Sitting in a quiet corner of his Jerusalem home, David Fisher’s work can only be described as artistic resurrection. He collects photographs of the interiors of Eastern European synagogues that were destroyed during the Holocaust, and recreates them using only white paper, pens, a variety of different knives, and a magnifying glass.
With his face only inches from the page, the exacting process takes months. Not only must David find accurate photographs, he also researches the stories of the communities, the majority of which perished in the Holocaust. “For me, what is important is not how they died, rather the lives they lived…and to the finest detail!”
A graphic designer by trade, David’s soul lies in paper cutting. After first discovering this passion nine years ago while creating invitations to his eldest son’s Bar Mitzvah, David set out to find a project that would challenge him beyond the beautiful but increasingly standardized world of Judaic art.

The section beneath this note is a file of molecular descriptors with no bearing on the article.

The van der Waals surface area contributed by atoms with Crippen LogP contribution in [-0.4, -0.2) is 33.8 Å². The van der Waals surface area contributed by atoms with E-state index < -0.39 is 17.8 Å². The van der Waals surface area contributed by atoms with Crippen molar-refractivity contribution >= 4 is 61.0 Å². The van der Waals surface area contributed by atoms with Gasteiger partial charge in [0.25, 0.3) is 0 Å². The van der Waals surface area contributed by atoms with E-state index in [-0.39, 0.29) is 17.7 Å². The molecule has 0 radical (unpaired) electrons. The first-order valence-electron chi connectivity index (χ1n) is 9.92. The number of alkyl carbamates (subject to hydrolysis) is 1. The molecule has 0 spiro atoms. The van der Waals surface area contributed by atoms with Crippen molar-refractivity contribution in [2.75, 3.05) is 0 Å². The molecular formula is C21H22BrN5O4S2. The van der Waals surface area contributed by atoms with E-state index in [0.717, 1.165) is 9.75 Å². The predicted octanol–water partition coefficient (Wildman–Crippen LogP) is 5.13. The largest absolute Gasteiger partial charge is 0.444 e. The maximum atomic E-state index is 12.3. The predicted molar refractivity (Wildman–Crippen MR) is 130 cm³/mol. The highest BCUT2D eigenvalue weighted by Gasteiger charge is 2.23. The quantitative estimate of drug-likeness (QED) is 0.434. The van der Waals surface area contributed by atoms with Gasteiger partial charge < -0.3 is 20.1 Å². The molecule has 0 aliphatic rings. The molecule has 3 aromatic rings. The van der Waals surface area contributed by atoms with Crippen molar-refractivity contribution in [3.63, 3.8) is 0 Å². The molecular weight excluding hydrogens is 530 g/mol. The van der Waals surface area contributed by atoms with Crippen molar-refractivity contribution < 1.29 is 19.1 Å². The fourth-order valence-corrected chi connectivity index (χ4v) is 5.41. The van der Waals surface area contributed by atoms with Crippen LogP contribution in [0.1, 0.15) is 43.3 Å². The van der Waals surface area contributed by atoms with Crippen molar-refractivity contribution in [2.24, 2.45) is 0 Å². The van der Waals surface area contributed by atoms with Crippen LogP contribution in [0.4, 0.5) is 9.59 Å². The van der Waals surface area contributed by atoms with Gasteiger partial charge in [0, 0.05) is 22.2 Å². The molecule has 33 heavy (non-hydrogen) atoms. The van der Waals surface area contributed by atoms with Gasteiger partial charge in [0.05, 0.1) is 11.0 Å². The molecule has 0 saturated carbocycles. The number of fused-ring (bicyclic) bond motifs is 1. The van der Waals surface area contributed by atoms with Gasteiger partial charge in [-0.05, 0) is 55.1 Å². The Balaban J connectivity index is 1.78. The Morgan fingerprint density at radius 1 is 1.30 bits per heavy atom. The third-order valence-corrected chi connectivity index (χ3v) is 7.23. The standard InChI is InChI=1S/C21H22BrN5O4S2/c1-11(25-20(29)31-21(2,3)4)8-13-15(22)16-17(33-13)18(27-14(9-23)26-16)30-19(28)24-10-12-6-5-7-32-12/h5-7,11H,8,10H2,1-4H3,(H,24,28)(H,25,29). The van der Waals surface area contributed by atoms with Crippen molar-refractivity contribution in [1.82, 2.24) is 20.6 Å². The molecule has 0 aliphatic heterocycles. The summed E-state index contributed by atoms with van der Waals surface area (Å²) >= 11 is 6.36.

Honoring the originality of the artisans who designed synagogues in towns such as Wolpa, Chemnitz, and Gombin, David’s paper cuttings respect every inch of the past: from magnificent candelabras to Moorish columns and floral motifs. One can appreciate the care that went into the construction of these sanctuaries through the artist’s painstaking attentiveness to detail.
After completing each synagogue, David collects the “negatives” – the leftover bits and pieces of his work, and displays them together with the final work. “Like leaving an unfinished part of a home in remembrance of the destruction of the Temple in Jerusalem,” David says, “this is my small way of remembering how these places met their end.”
The son of a Holocaust survivor, David’s drive is actually rooted in his fascination with synagogue architecture. His efforts have not gone unnoticed. Many in Israel have assisted David in his work, often filling in the blanks of this lost culture. In return, he hopes to offer others a glimpse into a forgotten world, where not only was the synagogue the center of Jewish life, it was the symbol of the community.
David plans on recreating eighteen synagogues in total, but is aware that after each one, his desire to share these stories only grows.